Source: (Ampbioresearch.com FLXN corporate database page)
If FLXN’s commercial team can have success tapping into the OA pain market for ZILRETTA, it does not take a detailed valuation to see that FLXN’s valuation and stock price can increase substantially over its current ~$250M market cap and enterprise value of roughly $300M (about $190M debt and about $135M cash). If one uses even a 5X revenue multiplier, a fairly conservative multiplier for a biopharmaceutical company, and FLXN is able to reach its $120M low end guidance this year, there appears to be upside in the stock price given the recent market correction. In the coming few years if FLXN can achieve $200M in sales, that would warrant a $1B market cap. Of course, there are a lot of factors that go into the revenue multiple in a stock price and increased revenue growth and apparent maximum revenue compared to cost of goods, R&D expenses supporting revenue growth, and especially the selling portion of SG&A expense would dictate FLXN valuation on a long-term basis. If FLXN could find a way to tap into much more of this large knee OA market, based on increased revenue and an increased multiplier because of an increased growth rate, it is not hard to get to double its current valuation and stock price. By our calculations using a rough free cash flow model (data not shown), it also appears that FLXN is undervalued currently, given its recent significant stock price drop, if it can hit its 2020 projections despite the pandemic.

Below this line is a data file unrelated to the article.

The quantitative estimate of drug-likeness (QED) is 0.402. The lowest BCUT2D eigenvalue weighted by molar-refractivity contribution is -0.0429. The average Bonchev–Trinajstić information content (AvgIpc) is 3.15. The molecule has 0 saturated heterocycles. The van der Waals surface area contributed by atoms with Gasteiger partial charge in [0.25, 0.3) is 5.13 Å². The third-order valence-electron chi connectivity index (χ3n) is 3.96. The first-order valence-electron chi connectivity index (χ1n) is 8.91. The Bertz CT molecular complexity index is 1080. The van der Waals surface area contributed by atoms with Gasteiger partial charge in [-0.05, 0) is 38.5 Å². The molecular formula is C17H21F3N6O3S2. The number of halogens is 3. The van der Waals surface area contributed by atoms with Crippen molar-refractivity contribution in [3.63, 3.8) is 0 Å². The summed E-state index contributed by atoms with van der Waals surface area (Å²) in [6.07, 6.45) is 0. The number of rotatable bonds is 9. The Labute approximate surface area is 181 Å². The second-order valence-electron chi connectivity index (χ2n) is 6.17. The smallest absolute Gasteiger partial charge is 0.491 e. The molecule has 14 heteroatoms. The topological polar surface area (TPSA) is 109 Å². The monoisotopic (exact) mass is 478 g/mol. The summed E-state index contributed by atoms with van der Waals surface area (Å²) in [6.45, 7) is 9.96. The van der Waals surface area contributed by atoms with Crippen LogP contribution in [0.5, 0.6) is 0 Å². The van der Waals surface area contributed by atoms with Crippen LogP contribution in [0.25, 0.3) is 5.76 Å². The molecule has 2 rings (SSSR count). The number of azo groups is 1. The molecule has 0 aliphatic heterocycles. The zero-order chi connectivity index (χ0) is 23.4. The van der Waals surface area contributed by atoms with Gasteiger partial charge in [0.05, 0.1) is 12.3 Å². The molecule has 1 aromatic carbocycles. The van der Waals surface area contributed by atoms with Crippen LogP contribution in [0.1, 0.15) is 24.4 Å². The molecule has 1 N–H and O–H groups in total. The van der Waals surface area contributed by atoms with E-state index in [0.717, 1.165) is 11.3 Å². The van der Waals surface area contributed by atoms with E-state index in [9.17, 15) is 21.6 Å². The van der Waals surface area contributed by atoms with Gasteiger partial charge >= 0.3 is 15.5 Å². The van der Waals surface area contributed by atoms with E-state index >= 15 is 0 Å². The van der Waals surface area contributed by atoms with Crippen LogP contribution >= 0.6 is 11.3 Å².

Using Q4 2019 numbers, FLXN had about $135M cash/equivalents/securities and a burn rate of about $35M/quarter. Thus, FLXN ended Q4, 2019 with about 1 year of cash and a growing revenue stream that could decrease the burn rate depending on 2020 expense management. Although on their most recent call, FLXN management again noted that they projected that they would not need to raise more cash before they became profitable, this seems unlikely under the current 2020 revenue guidance and quarterly spend especially as they indicated an increasing R&D spend this year. However, it does not appear that a dilution event is imminent at this time, but probably will occur later in 2020.
In sum, we currently hold a low percent position in FLXN in a number of our funds, and will continue to monitor FLXN closely. The macro pandemic news has really hit FLXN hard the past week, which has quickly created a valuation opportunity when the markets return to normal. We are interested in the readout in their ongoing OA shoulder pain phase 2 trial of ZILRETTA, but that is not scheduled to read out until the first half of 2021. However, we are most interested to see if FLXN, especially with a new Chief Commercial Officer, can find a way to more significantly and rapidly increase its market share in this large market opportunity, or execute on the 2020 guidance and convince the market that peak sales of ~$400 million within 10 years is achievable despite the challenges of a highly competitive marketplace. Given the recent correction based on the macro downturn from the pandemic, at its current market cap, FLXN appears undervalued. Furthermore, although we do not invest hoping for an acquisition, it would be a nice surprise for shareholders if an entity with an effective commercial team in the pain/orthopedic space is willing to pay a premium on the current depressed FLXN stock price based on the commercial potential of ZILRETTA. Thus, we will continue to closely monitor FLXN’s commercial and clinical progress in 2020.
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Disclosure: I am/we are long FLXN. I wrote this article myself, and it expresses my own opinions. I am not receiving compensation for it. I have no business relationship with any company whose stock is mentioned in this article.